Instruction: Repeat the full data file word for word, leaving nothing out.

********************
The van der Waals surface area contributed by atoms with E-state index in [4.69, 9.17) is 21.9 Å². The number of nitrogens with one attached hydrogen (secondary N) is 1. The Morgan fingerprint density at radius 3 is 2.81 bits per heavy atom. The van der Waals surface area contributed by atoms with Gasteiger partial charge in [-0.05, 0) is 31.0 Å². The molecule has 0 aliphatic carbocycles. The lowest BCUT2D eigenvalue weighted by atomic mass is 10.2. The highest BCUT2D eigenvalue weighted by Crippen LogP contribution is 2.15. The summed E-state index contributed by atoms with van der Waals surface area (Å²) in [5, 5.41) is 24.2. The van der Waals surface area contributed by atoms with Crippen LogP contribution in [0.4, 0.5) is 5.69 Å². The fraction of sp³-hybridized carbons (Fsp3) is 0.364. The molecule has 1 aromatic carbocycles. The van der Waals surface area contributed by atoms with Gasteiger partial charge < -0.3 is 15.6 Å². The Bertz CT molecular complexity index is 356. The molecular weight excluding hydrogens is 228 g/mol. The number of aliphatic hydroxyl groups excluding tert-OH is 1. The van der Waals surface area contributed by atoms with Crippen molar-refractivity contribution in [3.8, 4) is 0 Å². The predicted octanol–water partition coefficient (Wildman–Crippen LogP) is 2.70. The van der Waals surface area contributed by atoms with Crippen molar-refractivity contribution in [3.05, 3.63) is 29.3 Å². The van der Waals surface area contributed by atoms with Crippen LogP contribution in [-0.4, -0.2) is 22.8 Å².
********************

The van der Waals surface area contributed by atoms with E-state index in [4.69, 9.17) is 21.9 Å². The number of nitrogens with one attached hydrogen (secondary N) is 1. The Morgan fingerprint density at radius 3 is 2.81 bits per heavy atom. The van der Waals surface area contributed by atoms with Gasteiger partial charge in [-0.05, 0) is 31.0 Å². The molecule has 0 aliphatic carbocycles. The lowest BCUT2D eigenvalue weighted by atomic mass is 10.2. The highest BCUT2D eigenvalue weighted by Crippen LogP contribution is 2.15. The summed E-state index contributed by atoms with van der Waals surface area (Å²) in [5, 5.41) is 24.2. The van der Waals surface area contributed by atoms with Crippen LogP contribution in [0.4, 0.5) is 5.69 Å². The fraction of sp³-hybridized carbons (Fsp3) is 0.364. The molecule has 1 aromatic carbocycles. The van der Waals surface area contributed by atoms with Gasteiger partial charge < -0.3 is 15.6 Å². The Bertz CT molecular complexity index is 356. The molecular weight excluding hydrogens is 228 g/mol. The number of aliphatic hydroxyl groups excluding tert-OH is 1. The van der Waals surface area contributed by atoms with Crippen molar-refractivity contribution in [3.8, 4) is 0 Å². The predicted octanol–water partition coefficient (Wildman–Crippen LogP) is 2.70. The van der Waals surface area contributed by atoms with Crippen molar-refractivity contribution in [3.05, 3.63) is 29.3 Å². The van der Waals surface area contributed by atoms with Crippen LogP contribution in [-0.4, -0.2) is 22.8 Å².